Cherokee attorney says the transfer was "peaceful"
Adoptive family says this brings closure but not a happy ending
Biological father wanted to avoid a showdown, attorney says
Child has been center of custody battle since she was born four years ago
The 4-year-old girl at the center of a lengthy, high-profile custody dispute between her Native American father and her adoptive parents has been returned to the couple, an attorney for the biological father said Monday.
Earlier in the day, the Oklahoma Supreme Court ruled Dusten Brown, the girl’s father, must return the girl, named Veronica, to Matt and Melanie Capobianco, who live in South Carolina.
The Capobiancos adopted Veronica at birth in 2009 and have been involved in a custody battle since then with Brown, who lives in Oklahoma.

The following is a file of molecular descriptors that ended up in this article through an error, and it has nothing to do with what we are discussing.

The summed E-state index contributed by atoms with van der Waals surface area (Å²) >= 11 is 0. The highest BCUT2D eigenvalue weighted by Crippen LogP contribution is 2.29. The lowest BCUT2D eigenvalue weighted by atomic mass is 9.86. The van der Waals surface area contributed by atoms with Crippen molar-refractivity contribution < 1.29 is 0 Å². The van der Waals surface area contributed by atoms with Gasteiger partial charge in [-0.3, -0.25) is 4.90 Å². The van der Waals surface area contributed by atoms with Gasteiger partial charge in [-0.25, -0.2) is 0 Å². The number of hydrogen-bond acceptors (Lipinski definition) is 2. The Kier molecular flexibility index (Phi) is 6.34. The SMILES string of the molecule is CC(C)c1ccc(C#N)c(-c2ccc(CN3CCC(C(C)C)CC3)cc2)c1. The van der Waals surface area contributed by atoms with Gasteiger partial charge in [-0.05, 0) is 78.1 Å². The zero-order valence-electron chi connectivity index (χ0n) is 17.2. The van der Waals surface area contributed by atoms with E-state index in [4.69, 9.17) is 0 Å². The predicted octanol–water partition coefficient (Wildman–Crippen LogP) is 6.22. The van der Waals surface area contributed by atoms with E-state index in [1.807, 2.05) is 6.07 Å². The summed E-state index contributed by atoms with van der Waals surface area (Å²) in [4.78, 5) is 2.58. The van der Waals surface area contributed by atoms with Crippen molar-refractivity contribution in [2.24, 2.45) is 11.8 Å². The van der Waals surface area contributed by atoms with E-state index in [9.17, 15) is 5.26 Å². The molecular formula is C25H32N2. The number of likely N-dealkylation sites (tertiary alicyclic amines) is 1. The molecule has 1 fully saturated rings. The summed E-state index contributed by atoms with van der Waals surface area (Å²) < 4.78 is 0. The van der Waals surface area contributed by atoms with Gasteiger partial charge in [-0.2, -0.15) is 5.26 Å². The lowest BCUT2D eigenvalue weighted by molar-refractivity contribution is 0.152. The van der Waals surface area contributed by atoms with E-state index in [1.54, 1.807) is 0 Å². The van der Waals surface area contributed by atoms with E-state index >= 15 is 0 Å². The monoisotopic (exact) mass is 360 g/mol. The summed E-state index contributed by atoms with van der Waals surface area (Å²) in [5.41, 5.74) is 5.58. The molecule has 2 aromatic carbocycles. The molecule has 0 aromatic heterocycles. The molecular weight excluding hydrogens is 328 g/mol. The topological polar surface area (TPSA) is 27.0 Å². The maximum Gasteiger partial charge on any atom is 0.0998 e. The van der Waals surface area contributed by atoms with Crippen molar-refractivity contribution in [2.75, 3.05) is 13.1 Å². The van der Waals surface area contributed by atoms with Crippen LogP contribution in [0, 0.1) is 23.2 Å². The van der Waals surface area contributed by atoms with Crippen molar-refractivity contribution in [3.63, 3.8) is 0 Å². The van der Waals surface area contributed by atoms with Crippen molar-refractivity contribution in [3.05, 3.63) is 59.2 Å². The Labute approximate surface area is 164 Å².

According to an earlier written statement from the family after the court announcement, their “long legal nightmare” is over.
“Matt and Melanie cannot wait to bring Veronica home and begin the healing process as a reunited family,” the statement said.
Brown is a registered member of the Cherokee tribe and invoked the Indian Child Welfare Act to gain custody of Veronica.
His attorney, Clark Brewster, said Brown handed Veronica over Monday night.
The Cherokee Nation Attorney General also issued a statement late Monday night in response to the news, praising Brown for the “peaceful and dignified” transfer of Veronica to her adoptive parents, and saying the 4-year-old would “always be a Cherokee citizen.”
“Although this is not something any parent should ever have to do, we could not be more proud of the dignity and courage with which [Brown] carried himself,” the statement read.
A family court judge had ruled in Brown’s favor in late 2011, and he took his daughter to Oklahoma. The Capobiancos had fought since to have Veronica returned, arguing federal law does not define an unwed biological father as a parent.
In June, a divided U.S. Supreme Court sided with the Capobiancos, who are white, but Brown had refused to hand over the child.
CNN’s Dave Alsup, Joe Sutton and Chris Laible contributed to this report.